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A member of the Euro zone has defaulted while pressure is building on others and a U.S. government default is in suspended animation. Since a U.S. default would be a willful strategic act it can be avoided, but even if avoided, it leaves the market with a stronger sense of U.S. sovereign risk. Indeed, Egan-Jones has already downgraded Treasuries irrespective of the debt ceiling issue. This is what financial history is made of, if two major reserve currency countries have a simultaneous sovereign default. While watching in awe, investors then determine the flight to quality asset in the global financial marketplace.

This will not merely be a sell-off by individual investors of reserve currency assets. It will be much larger than that, since leveraged financial institutions such as banks hold significant proportions of these assets, and hence bank short term funding sources demand repayment. That means asset sales and lower prices of the assets held by financial institutions to meet their liquidity drains.

These are circumstances similar to those of the Lehman Brothers week-end: Central banks are then called in to lend to commercial banks and other financial entities, including hedge funds, that face fleeing depositors and other short-term lenders in addition to the pressures to monetize government debt. This in turn explodes the central bank balance sheets. In the case of the 2008 meltdown, the Fed’s balance sheet exploded by approximately $1trillion to lend enough to stabilize the selling. Again the money pump goes to work, and we now see how inflation can be created in the absence of excess demand in goods markets in the reserve currency countries.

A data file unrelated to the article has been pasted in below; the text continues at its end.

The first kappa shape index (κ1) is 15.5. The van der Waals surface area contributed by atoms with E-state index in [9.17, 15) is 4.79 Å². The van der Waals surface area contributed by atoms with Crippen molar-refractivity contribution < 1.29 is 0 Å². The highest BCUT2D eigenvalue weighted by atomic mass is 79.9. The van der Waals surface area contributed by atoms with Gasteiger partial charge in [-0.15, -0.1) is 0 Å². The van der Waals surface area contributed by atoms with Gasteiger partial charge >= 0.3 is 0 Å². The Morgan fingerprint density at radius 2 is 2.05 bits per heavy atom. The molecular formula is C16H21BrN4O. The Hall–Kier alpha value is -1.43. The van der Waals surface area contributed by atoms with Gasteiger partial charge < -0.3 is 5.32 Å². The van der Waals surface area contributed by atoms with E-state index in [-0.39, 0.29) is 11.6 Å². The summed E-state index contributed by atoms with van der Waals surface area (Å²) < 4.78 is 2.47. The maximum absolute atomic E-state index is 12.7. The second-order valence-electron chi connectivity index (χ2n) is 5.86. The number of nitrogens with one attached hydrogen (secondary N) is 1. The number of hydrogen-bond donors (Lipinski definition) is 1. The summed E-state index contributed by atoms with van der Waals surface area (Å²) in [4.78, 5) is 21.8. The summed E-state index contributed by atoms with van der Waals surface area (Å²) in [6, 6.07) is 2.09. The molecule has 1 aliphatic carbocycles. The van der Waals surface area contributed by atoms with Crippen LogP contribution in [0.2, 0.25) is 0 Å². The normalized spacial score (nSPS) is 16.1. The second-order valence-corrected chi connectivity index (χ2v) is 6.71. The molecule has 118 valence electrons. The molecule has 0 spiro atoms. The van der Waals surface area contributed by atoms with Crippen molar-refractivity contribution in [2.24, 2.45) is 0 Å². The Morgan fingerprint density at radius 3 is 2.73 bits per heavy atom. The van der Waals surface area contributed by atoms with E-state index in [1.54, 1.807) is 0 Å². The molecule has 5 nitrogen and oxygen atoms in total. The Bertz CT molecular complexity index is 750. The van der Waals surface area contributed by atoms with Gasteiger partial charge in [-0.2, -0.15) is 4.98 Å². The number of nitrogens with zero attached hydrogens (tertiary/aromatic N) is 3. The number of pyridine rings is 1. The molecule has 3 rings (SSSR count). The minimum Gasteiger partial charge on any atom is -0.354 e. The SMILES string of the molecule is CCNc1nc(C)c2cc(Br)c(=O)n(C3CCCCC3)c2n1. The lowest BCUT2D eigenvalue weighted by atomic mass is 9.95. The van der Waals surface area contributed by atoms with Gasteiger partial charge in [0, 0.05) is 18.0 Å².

Hence, the investors’ problem is not simply to find another country that doesn’t have fiscal strains, whose banking system is well capitalized and doesn’t hold sub-prime sovereigns. The contraction then puts into play a meltdown in otherwise performing assets denominated in the reserve currencies.  Hence, sovereign risk is not only joined at the hip with inflation risk, but also with market volatility, with most of the volatility on the downside.

That being the case, until the U. S. deficit, debt, and threat of default are resolved satisfactorily, the usual flight to the U.S. dollar and the Treasuries will not take place. Indeed, the dollar has not been gaining relative to the Euro as it did in 2008. The market is seeking flight quality alternatives to both dollar- and Euro-denominated assets.

To qualify as a systemic flight to quality asset, the asset should have liquidity and should also be somewhat immune to or benefitted from inflation. That amounts to a tall order of non-Euro, non-dollar, liquid, high-quality and inflation-proof assets hopefully bearing a current return. To be sure, these assets will be relatively scarce so price appreciation is likely if the market turns to the flight assets.

Precious metals would be an obvious choice along with global inflation indexed debt. The focus would be income producing real assets in flight countries such as Canada, Brazil, Australia, New Zealand, the non-Euro Nordic countries, Switzerland and various Asian countries.

I have asked Frank Beck of Beck Capital Management to provide us with the benefit of his work identifying viable flight to quality candidates. His blog is entitled While Governments Fiddle, Debt Burns .


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